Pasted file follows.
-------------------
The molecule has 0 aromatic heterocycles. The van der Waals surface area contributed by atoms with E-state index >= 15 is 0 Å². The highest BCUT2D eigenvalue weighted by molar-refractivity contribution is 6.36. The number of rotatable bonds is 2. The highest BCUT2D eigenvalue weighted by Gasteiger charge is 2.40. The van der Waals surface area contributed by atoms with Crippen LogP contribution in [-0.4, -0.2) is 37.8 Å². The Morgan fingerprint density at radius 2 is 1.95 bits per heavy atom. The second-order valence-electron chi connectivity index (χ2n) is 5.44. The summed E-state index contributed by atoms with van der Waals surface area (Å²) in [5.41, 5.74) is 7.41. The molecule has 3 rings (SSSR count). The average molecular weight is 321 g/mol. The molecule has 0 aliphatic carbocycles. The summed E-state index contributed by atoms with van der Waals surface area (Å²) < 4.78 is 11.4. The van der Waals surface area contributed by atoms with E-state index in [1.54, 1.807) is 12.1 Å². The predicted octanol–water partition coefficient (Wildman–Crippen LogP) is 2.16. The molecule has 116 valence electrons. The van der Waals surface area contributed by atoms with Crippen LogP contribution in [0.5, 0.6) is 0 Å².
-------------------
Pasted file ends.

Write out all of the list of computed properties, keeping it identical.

The molecule has 0 aromatic heterocycles. The van der Waals surface area contributed by atoms with E-state index >= 15 is 0 Å². The highest BCUT2D eigenvalue weighted by molar-refractivity contribution is 6.36. The number of rotatable bonds is 2. The highest BCUT2D eigenvalue weighted by Gasteiger charge is 2.40. The van der Waals surface area contributed by atoms with Crippen LogP contribution in [-0.4, -0.2) is 37.8 Å². The Morgan fingerprint density at radius 2 is 1.95 bits per heavy atom. The second-order valence-electron chi connectivity index (χ2n) is 5.44. The summed E-state index contributed by atoms with van der Waals surface area (Å²) in [5.41, 5.74) is 7.41. The molecule has 3 rings (SSSR count). The average molecular weight is 321 g/mol. The molecule has 0 aliphatic carbocycles. The summed E-state index contributed by atoms with van der Waals surface area (Å²) < 4.78 is 11.4. The van der Waals surface area contributed by atoms with E-state index in [1.54, 1.807) is 12.1 Å². The predicted octanol–water partition coefficient (Wildman–Crippen LogP) is 2.16. The molecule has 116 valence electrons. The van der Waals surface area contributed by atoms with Crippen LogP contribution in [0.5, 0.6) is 0 Å².